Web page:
From war protester to teaching the Vietnamese how to write speeches

One man's arc from antiwar demonstrator in college to holding a speechwriting seminar in Hanoi shows how far the US and Vietnam have evolved since the war. 

Courtesy of the Government of Vietnam
Bob Lehrman teaching speechwriting at a workshop in Hanoi, Vietnam.

"Have you seen the lake from your window?" asks Thuy, a graduate student assigned to help me, during dinner.

"I didn't look," I say.

"They gave you a room where you could see the lake."

"I was working."

Which I was. I'm giving a workshop for diplomats on speechwriting, with material I've used dozens of times. But this first day hasn't gone well in Hanoi.

Yes, Hanoi, capital of Vietnam, the country that once consumed me and my friends, then mostly left our minds in 1975, shortly after Marine helicopters lifted the last refugees and Americans off the roof of the US embassy. The country that in the past four decades has tripled in population, reduced poverty, and, not without missteps, created a nimble hybrid of communism and capitalism that's brought 6 percent economic growth a year since 2000.

My workshop is part of something relatively new: Vietnam's "reintegration" plan designed to create not just trade with the West but also warmth.

In my 20s, I spent years protesting the war that killed one friend, 55,000 other Americans, and as many as 3 million Vietnamese, and famously made a returning veteran ask US senators how you ask a soldier to be "the last man to die for a mistake."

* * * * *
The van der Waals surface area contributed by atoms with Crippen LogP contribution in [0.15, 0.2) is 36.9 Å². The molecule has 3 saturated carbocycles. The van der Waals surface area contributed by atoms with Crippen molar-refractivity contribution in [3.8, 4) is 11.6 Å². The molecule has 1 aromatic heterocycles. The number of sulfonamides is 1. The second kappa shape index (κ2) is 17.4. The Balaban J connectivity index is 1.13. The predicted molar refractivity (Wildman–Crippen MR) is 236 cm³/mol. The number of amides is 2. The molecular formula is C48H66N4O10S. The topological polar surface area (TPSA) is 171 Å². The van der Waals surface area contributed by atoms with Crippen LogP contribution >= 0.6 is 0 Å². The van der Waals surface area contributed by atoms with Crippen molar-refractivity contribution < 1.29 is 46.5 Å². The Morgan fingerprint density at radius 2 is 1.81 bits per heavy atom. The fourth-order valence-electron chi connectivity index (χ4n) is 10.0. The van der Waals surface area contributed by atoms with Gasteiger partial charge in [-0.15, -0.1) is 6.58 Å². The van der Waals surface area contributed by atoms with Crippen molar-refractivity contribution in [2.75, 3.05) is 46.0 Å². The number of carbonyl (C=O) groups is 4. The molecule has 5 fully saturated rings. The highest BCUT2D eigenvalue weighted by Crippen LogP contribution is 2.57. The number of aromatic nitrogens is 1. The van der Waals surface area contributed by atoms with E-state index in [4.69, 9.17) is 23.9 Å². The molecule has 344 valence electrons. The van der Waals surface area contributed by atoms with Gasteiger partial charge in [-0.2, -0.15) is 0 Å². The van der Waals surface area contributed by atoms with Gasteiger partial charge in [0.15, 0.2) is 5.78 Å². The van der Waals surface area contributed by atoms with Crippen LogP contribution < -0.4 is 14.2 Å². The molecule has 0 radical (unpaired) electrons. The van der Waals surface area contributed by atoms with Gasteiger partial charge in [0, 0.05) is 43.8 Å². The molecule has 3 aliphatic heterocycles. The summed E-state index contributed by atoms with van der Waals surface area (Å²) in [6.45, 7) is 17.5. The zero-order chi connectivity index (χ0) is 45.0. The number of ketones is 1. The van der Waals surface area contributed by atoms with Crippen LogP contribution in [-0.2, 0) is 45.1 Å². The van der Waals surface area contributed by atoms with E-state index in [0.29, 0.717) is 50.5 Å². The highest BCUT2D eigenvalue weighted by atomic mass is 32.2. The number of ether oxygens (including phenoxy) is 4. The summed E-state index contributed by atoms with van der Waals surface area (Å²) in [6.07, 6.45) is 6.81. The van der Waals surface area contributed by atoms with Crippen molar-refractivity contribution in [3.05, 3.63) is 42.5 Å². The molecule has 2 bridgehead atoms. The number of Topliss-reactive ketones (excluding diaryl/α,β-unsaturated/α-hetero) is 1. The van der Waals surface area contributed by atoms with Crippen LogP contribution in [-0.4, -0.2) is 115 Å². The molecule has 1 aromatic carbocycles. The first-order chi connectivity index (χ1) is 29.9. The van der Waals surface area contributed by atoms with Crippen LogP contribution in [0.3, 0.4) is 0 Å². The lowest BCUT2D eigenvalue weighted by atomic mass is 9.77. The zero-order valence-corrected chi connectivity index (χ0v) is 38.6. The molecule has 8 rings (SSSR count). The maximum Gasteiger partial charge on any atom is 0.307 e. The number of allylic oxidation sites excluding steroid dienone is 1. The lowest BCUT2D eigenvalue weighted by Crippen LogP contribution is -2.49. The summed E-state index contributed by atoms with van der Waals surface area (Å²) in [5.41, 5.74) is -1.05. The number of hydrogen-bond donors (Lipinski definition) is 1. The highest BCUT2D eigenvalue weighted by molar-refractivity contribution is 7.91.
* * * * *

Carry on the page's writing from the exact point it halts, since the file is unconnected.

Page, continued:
Why don't I see more hostility toward America? I asked one Vietnamese student now living in the United States. She smiled. "We had the Chinese for a thousand years. The French. The Japanese. You were a blip."

Some blip. Now, I'm in Hanoi to help. Vietnamese speeches I've seen feature lots of dry recitations of economic data, unrelieved by storytelling or concrete detail. They're loaded with passive voice. I should be able to teach these budding diplomats something.

So far, though, they have been polite – diplomatic, but skeptical, whether it's been about using conversational tone, short sentences, repetition, pithy quotes, or a five-step structure that works well in American politics. I show them a computer application that calculates "readability" – how much passive voice they've used. Nobody's turned it on.

I show them a speech President Clinton gave when he visited Vietnam in 2000, astonishing people by quoting two lines from Nguyen Tu's "The Tale of Kieu," Vietnam's national poem. Quoting people listeners revere, I say, makes speakers likable. They seem only mildly interested.

I read aloud part of one speech by a senior Vietnamese official that uses storytelling well. He describes himself as 10 years old awakened several times each night by "piercing sirens" signaling the approaching American bombers.

"[A]nd then ... shootings and bomb explosions. And we all had to rush to an underground shelter ... and more often I would sleep in that small underground shelter."

Powerful. I see little reaction.

I use a clip from Martin Luther King Jr.'s "I Have a Dream" speech to illustrate the power of repetition. That is good for Dr. King, one student says, hesitantly. "But ... would you use [this] for a serious speech?"

She knows King is serious. She means a "policy" speech. In Vietnam, she says, "elevated language is a sign of respect."

Clearly I need a new approach.

Fortunately, it's the day after President Obama's Sept. 11 speech about Syria's chemical weapons attack. During a tea break, I pull it up on my laptop. Great! Easy language. Concrete detail. Repetition. Passive voice? Seven percent.